Even if it were proven that using cell phones has no relationship to happiness after all of the relevant variables were controlled for (which I would find suprising, given my anecdotal experience), the fact remains that it's uncommon. At this point, it's fair to assume that not having one (for Americans who are middle-class or richer, living in cell coverage, blah blah blah) is a deliberate choice.

I assume that choice was made for a reason, and I'm curious to know the reason. Once you know that, then you can form an opinion on the original question in this post.

4:32 PM  
Blogger Ennis said...

You could marry her and bring her into the 21st century ... ;)

5:38 PM  
Blogger Megan said...

What if I dragged my husband back three generations? What if we met in the middle, and that was still pre-cell phone? What if he had to choose between me getting a cell phone and us having a TV?

12:09 AM  
Anonymous Anonymous said...

Mitch, I disagree with you. Banning cell-phones would be a great blessing. All of the idle chatter and shouting in public places. Yep, let's go back three generations..bring back the Taleban! (er...that was a joke by the way, just in case the CIA are reading in...don't want to end up in Gitmo)

5:21 AM  
Anonymous dan said...

Mitch wrote:
Obviously, choosing to use technology does not by itself make one materialist.

The survey question asked about the importance of acquiring material possessions, which would include consumer electronics (as well as a car and everything else mentioned)

You might find a correlation, but ... the definition questions are pretty hard, too.

It's a reasonable concern how people define happiness when answering this question. But answers to "happiness" questions have been shown to be positively correlated with physical signs of happiness-- including frequency of smiling and electroencephalogram measures of prefrontral brain activity (the area associated with positive mental states.)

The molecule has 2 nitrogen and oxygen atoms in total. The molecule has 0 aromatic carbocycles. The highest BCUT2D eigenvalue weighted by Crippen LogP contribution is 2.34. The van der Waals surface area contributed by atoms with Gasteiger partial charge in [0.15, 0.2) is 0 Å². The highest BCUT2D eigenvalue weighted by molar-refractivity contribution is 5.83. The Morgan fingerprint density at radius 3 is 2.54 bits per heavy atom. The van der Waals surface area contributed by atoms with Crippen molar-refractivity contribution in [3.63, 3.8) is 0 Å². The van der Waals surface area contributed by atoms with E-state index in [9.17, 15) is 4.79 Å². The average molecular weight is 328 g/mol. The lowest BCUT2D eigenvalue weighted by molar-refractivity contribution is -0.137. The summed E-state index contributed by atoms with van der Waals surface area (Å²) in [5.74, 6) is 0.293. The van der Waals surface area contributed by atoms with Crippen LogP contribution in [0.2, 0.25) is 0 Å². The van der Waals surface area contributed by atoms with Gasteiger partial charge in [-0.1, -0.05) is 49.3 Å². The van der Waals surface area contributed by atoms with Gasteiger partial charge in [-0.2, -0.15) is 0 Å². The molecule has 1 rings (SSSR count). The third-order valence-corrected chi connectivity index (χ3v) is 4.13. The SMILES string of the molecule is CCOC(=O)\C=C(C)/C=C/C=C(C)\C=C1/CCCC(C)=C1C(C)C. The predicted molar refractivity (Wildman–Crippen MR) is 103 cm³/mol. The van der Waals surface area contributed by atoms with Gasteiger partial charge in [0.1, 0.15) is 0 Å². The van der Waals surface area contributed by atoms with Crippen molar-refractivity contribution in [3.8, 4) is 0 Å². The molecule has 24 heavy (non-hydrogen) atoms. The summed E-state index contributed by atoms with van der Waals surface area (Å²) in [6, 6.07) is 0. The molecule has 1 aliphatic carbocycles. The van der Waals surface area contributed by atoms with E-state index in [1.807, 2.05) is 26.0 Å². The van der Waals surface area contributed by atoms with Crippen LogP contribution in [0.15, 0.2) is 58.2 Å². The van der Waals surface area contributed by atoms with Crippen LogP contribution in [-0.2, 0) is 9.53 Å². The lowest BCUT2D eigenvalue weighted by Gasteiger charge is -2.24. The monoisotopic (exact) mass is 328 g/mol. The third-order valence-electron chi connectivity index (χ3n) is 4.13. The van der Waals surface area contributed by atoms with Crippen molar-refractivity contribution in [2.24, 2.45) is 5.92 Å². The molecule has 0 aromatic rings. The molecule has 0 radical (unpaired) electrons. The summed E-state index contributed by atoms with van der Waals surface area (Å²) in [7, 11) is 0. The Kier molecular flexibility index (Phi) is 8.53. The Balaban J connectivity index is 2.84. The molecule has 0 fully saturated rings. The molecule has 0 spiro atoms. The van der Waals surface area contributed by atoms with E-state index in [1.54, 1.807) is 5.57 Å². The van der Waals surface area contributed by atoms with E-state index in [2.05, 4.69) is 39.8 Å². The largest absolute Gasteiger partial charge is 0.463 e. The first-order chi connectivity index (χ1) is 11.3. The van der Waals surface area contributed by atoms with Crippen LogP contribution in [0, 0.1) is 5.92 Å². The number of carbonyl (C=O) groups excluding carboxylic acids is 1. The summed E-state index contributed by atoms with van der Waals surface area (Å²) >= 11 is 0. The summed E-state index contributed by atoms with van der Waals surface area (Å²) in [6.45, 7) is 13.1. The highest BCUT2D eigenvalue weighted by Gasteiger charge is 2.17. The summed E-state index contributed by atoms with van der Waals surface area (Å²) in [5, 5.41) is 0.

I'm not trying to make too much of the regressions here... just an interesting trend in the data.

I'm curious to know the reason. Once you know that, then you can form an opinion on the original question in this post.

Wasn't the question whether Anand should punish Megan by making her wait at the airport with the Hare Krishnas?

I hadn't planned on forming an opinion one way or the other.

5:57 AM  
Blogger Ennis said...

I have a cell phone, but not a broadcast-receiving TV (I do have a DVD player though). When I lived abroad, they were more necessary than they are here, and not so much of a luxury at all.

I'll bet megan owns an mp3 player though, which seems like a violation of the whole 1930s spirit. Anand, if you really wanted to punish her, you could make her be consistent - no more recorded music except on vinyl!

7:53 AM  
Blogger Dubin said...

Strictly speaking, it wouldn't be vinyl. It would be a Victrola that you would crank and have to change the needle every time you put a new shellac disk on the turntable. THAT WOULD RULE. Then you could make your husband wax his moustachios.

8:21 AM  
Anonymous Anonymous said...

How many of you have computers with internet access? Or that other great 1930's invention: a personal blog?

(If the answer to the first question was "no" don't bother replying)

9:04 AM  
Anonymous Anonymous said...